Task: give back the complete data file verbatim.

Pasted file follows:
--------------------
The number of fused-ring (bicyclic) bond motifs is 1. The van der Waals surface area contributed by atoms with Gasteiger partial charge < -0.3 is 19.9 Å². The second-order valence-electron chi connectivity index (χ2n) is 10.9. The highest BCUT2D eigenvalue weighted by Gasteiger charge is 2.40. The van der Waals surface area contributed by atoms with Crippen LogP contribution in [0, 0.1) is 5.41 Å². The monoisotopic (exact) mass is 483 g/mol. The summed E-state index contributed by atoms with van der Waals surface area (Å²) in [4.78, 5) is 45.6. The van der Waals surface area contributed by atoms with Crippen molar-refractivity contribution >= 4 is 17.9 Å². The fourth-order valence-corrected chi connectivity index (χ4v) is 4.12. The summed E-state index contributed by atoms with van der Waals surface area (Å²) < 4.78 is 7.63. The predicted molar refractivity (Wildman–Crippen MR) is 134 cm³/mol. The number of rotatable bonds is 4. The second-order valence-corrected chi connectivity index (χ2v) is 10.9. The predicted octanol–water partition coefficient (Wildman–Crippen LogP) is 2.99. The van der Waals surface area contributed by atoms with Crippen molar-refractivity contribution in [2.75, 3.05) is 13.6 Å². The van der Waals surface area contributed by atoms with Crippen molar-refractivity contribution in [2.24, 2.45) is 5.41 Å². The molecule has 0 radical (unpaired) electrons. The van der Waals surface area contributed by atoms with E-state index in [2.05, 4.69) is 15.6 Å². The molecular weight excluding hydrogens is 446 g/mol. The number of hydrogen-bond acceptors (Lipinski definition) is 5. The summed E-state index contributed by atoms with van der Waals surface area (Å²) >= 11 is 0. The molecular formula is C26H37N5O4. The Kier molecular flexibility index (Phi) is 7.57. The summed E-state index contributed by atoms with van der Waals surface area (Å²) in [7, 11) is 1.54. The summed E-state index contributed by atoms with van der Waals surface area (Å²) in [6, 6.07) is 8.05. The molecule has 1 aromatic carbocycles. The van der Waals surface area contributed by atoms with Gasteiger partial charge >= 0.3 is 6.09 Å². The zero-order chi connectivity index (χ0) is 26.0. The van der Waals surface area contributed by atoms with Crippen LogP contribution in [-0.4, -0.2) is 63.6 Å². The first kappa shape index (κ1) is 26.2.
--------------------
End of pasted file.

The number of fused-ring (bicyclic) bond motifs is 1. The van der Waals surface area contributed by atoms with Gasteiger partial charge < -0.3 is 19.9 Å². The second-order valence-electron chi connectivity index (χ2n) is 10.9. The highest BCUT2D eigenvalue weighted by Gasteiger charge is 2.40. The van der Waals surface area contributed by atoms with Crippen LogP contribution in [0, 0.1) is 5.41 Å². The monoisotopic (exact) mass is 483 g/mol. The summed E-state index contributed by atoms with van der Waals surface area (Å²) in [4.78, 5) is 45.6. The van der Waals surface area contributed by atoms with Crippen molar-refractivity contribution >= 4 is 17.9 Å². The fourth-order valence-corrected chi connectivity index (χ4v) is 4.12. The summed E-state index contributed by atoms with van der Waals surface area (Å²) < 4.78 is 7.63. The predicted molar refractivity (Wildman–Crippen MR) is 134 cm³/mol. The number of rotatable bonds is 4. The second-order valence-corrected chi connectivity index (χ2v) is 10.9. The predicted octanol–water partition coefficient (Wildman–Crippen LogP) is 2.99. The van der Waals surface area contributed by atoms with Crippen molar-refractivity contribution in [2.75, 3.05) is 13.6 Å². The van der Waals surface area contributed by atoms with Crippen molar-refractivity contribution in [2.24, 2.45) is 5.41 Å². The molecule has 0 radical (unpaired) electrons. The van der Waals surface area contributed by atoms with E-state index in [2.05, 4.69) is 15.6 Å². The molecular weight excluding hydrogens is 446 g/mol. The number of hydrogen-bond acceptors (Lipinski definition) is 5. The summed E-state index contributed by atoms with van der Waals surface area (Å²) >= 11 is 0. The molecular formula is C26H37N5O4. The Kier molecular flexibility index (Phi) is 7.57. The summed E-state index contributed by atoms with van der Waals surface area (Å²) in [7, 11) is 1.54. The summed E-state index contributed by atoms with van der Waals surface area (Å²) in [6, 6.07) is 8.05. The molecule has 1 aromatic carbocycles. The van der Waals surface area contributed by atoms with Gasteiger partial charge >= 0.3 is 6.09 Å². The zero-order chi connectivity index (χ0) is 26.0. The van der Waals surface area contributed by atoms with Crippen LogP contribution in [-0.4, -0.2) is 63.6 Å². The first kappa shape index (κ1) is 26.2.